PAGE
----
Zero-shot Commonsense Question Answering with Cloze Translation and Consistency Optimization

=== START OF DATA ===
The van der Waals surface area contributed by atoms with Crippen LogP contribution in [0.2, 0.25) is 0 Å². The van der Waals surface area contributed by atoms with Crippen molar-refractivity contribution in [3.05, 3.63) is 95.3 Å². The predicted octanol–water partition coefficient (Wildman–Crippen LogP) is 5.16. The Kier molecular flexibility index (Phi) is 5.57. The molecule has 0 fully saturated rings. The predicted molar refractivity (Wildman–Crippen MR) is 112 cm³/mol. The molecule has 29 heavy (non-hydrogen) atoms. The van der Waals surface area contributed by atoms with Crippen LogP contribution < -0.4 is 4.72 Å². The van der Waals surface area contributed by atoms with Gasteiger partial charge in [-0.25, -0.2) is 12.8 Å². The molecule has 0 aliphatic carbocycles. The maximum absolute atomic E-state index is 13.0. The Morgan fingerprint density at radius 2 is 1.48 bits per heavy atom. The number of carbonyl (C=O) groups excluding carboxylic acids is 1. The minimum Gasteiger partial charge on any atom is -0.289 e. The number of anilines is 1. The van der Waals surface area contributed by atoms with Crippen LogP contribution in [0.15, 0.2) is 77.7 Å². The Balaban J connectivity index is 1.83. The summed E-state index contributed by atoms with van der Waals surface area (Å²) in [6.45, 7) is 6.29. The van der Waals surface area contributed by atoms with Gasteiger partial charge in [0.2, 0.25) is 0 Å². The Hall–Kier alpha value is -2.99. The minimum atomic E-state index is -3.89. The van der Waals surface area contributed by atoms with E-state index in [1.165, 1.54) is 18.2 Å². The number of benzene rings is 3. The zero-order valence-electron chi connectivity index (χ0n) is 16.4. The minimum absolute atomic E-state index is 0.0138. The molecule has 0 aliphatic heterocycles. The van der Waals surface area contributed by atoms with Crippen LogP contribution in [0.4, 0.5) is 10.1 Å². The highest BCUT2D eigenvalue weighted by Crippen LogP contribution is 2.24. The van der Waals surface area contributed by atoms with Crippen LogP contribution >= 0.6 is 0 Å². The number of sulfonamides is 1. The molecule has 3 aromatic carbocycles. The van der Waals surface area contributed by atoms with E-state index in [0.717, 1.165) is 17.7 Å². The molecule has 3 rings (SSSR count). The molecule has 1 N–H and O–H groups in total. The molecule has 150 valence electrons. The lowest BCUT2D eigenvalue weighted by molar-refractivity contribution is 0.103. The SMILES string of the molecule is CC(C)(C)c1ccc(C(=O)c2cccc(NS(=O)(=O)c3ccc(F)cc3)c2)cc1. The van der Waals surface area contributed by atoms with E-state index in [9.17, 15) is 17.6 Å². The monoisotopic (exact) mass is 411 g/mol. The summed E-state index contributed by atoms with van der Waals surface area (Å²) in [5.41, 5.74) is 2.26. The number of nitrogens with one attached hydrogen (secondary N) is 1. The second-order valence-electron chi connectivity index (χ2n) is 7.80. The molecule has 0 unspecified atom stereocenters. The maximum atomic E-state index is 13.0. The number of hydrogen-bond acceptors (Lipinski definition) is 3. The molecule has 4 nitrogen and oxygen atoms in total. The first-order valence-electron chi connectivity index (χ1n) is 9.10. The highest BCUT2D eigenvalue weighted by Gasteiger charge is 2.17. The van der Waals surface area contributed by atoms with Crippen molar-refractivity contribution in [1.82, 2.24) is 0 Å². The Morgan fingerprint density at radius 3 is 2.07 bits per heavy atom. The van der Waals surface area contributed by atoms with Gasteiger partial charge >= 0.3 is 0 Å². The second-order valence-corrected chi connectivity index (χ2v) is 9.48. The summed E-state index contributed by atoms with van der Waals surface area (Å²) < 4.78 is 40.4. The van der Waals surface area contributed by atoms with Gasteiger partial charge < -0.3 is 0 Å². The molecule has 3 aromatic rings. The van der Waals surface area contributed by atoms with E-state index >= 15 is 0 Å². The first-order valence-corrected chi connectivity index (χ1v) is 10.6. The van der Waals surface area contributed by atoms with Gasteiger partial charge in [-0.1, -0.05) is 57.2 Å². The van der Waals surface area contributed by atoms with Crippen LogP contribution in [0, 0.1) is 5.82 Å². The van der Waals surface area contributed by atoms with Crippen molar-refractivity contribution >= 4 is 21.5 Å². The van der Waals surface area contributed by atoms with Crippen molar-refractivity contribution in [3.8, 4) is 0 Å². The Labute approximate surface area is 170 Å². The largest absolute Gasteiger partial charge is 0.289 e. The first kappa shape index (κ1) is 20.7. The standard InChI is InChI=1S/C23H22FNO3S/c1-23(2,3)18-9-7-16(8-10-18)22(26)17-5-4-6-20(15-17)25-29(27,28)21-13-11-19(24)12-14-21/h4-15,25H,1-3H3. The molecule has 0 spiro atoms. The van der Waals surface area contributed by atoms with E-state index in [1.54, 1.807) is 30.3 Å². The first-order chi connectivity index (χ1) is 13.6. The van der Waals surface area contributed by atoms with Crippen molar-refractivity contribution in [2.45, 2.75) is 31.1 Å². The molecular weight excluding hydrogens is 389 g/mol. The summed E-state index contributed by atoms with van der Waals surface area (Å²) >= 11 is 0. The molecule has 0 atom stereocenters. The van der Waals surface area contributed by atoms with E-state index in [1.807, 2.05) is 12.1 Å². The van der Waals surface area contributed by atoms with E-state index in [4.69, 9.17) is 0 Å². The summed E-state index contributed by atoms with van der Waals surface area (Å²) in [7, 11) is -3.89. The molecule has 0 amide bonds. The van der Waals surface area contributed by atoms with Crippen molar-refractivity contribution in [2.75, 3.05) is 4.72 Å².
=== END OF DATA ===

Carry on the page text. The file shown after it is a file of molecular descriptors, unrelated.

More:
Commonsense question answering (CQA) aims to test if models can answer questions regarding commonsense knowledge that everyone knows. Prior works that incorporate external knowledge bases have shown promising results, but knowledge bases are expensive to construct and are often limited to a fixed set of relations. In this paper, we instead focus on better utilizing the \textit{implicit knowledge} stored in pre-trained language models. While researchers have found that the knowledge embedded in pre-trained language models can be extracted by having them fill in the blanks of carefully designed prompts for relation extraction and text classification, it remains unclear if we can adopt this paradigm in CQA where the inputs and outputs take much more flexible forms. To this end, we investigate four translation methods that can translate natural questions into cloze-style sentences to better solicit commonsense knowledge from language models, including a syntactic-based model, an unsupervised neural model, and two supervised neural models. In addition, to combine the different translation methods, we propose to encourage consistency among model predictions on different translated questions with unlabeled data. We demonstrate the effectiveness of our methods on three CQA datasets in zero-shot settings. We show that our methods are complementary to a knowledge base improved model, and combining them can lead to state-of-the-art zero-shot performance. Analyses also reveal distinct characteristics of the different cloze translation methods and provide insights on why combining them can lead to great improvements.

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